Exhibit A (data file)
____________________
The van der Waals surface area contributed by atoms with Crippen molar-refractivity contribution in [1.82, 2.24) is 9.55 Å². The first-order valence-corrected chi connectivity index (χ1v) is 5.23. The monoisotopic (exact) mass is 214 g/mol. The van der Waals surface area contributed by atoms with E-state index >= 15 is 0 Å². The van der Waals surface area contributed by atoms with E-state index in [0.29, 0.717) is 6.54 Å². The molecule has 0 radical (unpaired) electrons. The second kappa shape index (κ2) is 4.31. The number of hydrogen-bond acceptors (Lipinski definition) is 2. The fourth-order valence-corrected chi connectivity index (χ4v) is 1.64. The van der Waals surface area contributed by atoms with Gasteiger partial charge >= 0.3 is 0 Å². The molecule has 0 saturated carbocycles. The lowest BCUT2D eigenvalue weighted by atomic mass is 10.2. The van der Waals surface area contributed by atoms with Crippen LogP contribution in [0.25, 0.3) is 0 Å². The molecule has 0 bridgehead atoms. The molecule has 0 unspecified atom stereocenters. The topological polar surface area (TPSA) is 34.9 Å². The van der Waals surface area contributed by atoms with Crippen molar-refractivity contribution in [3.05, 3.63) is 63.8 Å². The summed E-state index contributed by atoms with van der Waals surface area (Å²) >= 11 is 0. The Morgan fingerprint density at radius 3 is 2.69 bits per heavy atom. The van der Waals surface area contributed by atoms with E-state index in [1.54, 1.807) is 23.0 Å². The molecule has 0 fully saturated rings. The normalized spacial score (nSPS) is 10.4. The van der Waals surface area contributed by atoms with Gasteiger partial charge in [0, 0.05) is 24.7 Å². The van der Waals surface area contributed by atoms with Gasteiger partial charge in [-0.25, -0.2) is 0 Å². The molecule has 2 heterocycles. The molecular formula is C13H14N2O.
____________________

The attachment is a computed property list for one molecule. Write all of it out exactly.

The van der Waals surface area contributed by atoms with Crippen molar-refractivity contribution in [1.82, 2.24) is 9.55 Å². The first-order valence-corrected chi connectivity index (χ1v) is 5.23. The monoisotopic (exact) mass is 214 g/mol. The van der Waals surface area contributed by atoms with E-state index >= 15 is 0 Å². The van der Waals surface area contributed by atoms with E-state index in [0.29, 0.717) is 6.54 Å². The molecule has 0 radical (unpaired) electrons. The second kappa shape index (κ2) is 4.31. The number of hydrogen-bond acceptors (Lipinski definition) is 2. The fourth-order valence-corrected chi connectivity index (χ4v) is 1.64. The van der Waals surface area contributed by atoms with Gasteiger partial charge >= 0.3 is 0 Å². The molecule has 0 saturated carbocycles. The lowest BCUT2D eigenvalue weighted by atomic mass is 10.2. The van der Waals surface area contributed by atoms with Crippen LogP contribution in [0.25, 0.3) is 0 Å². The molecule has 0 bridgehead atoms. The molecule has 0 unspecified atom stereocenters. The topological polar surface area (TPSA) is 34.9 Å². The van der Waals surface area contributed by atoms with Crippen molar-refractivity contribution in [3.05, 3.63) is 63.8 Å². The summed E-state index contributed by atoms with van der Waals surface area (Å²) >= 11 is 0. The Morgan fingerprint density at radius 3 is 2.69 bits per heavy atom. The van der Waals surface area contributed by atoms with E-state index in [1.54, 1.807) is 23.0 Å². The molecule has 0 fully saturated rings. The normalized spacial score (nSPS) is 10.4. The van der Waals surface area contributed by atoms with Gasteiger partial charge in [0, 0.05) is 24.7 Å². The van der Waals surface area contributed by atoms with Gasteiger partial charge in [-0.25, -0.2) is 0 Å². The molecule has 2 heterocycles. The molecular formula is C13H14N2O.